This year marks 35 years since baby Bethesda Softworks was born, the developer and publisher of some of the world’s biggest and best games is now entering its mid-30s. That means they’ll have to select an entirely different option on most drop down menus, the horror.
To celebrate 35 years of gaming goodness we thought it was the perfect time to look back at their games and rank the absolute best Bethesda games from their huge library of classics.
The return of Wolfenstein in The New Order was like a lightning strike. Combining over-the-top moments of comedy and action with musings on the nature of suffering and war, this new take on the series is a brilliant take on a narrative-based single player FPS. By combining stealth with a rewarding combat system, the new Wolfensteins are a literal blast to play. Its sequel, The New Colossus, goes one step further with locations and a story that’ll keep you guessing until the very end.
Arkane are the masters of the immersive sim and their take on Prey is them operating at their peak. Set on a space station under attack from mysterious shape-shifting aliens, Prey allows a huge amount of freedom in how you approach every encounter and every puzzle. It’s a glorious exploration of what’s possible in gameplay, and features the best game intro that’s ever been devised.
If Prey showed Arkane perfecting the sci-fi take on the immersive sim, then Dishonored 2 is them perfecting the more Thief-inspired branch of the genre’s tree. Filled with expansive levels full of life and character and a million ways to complete each area, it’s an astounding testament to ambition and stunning achievement. It’s not only one of the best Bethesda games of all time, but it’s ranked as one of the best games ever made.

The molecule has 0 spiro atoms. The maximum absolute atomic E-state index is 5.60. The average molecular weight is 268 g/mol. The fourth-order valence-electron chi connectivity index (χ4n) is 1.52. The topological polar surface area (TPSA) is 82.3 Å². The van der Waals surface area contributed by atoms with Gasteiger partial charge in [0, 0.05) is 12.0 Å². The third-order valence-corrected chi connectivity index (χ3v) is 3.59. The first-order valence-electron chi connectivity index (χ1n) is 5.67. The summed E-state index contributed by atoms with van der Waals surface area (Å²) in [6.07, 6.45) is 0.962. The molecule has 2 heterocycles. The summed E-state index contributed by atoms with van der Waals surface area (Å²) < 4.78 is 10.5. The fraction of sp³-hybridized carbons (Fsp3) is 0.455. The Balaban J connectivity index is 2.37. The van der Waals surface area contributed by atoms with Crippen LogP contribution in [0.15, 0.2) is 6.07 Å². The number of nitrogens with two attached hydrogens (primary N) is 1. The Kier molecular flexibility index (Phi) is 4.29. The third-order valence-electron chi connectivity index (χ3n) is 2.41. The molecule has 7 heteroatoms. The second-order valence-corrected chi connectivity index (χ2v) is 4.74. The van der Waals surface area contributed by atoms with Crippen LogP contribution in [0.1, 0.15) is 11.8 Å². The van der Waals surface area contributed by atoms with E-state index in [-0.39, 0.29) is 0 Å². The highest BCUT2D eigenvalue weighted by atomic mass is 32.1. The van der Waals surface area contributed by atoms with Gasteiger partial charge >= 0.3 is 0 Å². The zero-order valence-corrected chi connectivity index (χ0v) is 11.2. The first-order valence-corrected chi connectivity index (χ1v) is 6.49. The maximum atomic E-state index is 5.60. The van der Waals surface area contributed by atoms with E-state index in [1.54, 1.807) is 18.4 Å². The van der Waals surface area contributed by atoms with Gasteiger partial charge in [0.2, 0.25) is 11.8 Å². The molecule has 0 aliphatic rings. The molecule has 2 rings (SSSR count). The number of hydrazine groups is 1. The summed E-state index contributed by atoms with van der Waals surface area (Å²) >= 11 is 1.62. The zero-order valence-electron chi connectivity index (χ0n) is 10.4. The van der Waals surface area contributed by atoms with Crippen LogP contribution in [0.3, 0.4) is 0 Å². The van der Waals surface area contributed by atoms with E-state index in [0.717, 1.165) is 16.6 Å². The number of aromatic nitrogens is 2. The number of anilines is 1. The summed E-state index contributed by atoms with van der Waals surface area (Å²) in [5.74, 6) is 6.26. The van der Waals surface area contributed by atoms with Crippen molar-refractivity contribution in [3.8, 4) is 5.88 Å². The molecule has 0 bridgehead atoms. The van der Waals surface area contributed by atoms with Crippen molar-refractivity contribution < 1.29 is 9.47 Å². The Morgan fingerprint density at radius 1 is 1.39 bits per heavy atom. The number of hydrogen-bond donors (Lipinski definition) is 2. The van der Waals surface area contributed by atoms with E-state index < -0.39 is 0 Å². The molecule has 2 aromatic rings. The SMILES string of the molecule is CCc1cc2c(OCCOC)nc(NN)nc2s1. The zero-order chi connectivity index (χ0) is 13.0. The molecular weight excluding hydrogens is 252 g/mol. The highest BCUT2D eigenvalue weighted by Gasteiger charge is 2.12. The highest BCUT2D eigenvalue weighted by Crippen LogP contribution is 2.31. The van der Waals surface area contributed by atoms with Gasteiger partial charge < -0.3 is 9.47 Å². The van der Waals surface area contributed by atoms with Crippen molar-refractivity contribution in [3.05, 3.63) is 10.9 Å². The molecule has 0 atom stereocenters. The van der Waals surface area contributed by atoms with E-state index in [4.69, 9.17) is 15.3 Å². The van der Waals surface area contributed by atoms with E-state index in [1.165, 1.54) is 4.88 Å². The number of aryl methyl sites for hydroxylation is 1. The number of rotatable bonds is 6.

Doom and Doom Eternal
Nobody really expected much from the return of Doom, but 2016’s entry wasn’t just a brilliant FPS, it helped redefine FPS combat. Doom and Doom Eternal focus on mastery of space, movement, and use of weaponry, coming together to make something far more than anyone could’ve expected. Doom and Doom Eternal show that we’re finally past the era of crouching behind walls waiting for health to regenerate, and that’s something that’s beautiful to behold.
‘Oblivion with guns’ was the cry when Fallout 3 was announced from Bethesda, but thankfully it turned out rather well. Obsidian took over for the utterly brilliant Fallout: New Vegas, a spiritual successor to the original Fallouts, but it’s with Fallout 4 that Bethesda hit their stride. The Commonwealth featured in Fallout 4 cannot be beaten for its sense of place and its quiet horror at the destruction caused by the past. It might be foolish to wish to live in the post-apocalypse, but Fallout 4 makes it worth a holiday.
The Elder Scrolls Series
No mention of the best Bethesda games can be complete without The Elder Scrolls. The series has its duds (Battlespire, we’re looking at you), but each of the Elder Scrolls games has something that makes them wonderful to play in the current day. Arena is a hugely ambitious dungeon crawler from the early 90s. Daggerfall is just colossal in every sense. Morrowind has a feel uniquely its own in the entire gaming landscape. Oblivion has the best quests of, well, anything. Skyrim just feels good to play and exist in that world, and finally The Elder Scrolls Online is a wonderful MMO with quests that always contain a surprise. The Elder Scrolls series is Bethesda’s crowning achievement, and they rank amongst the best RPGs ever made.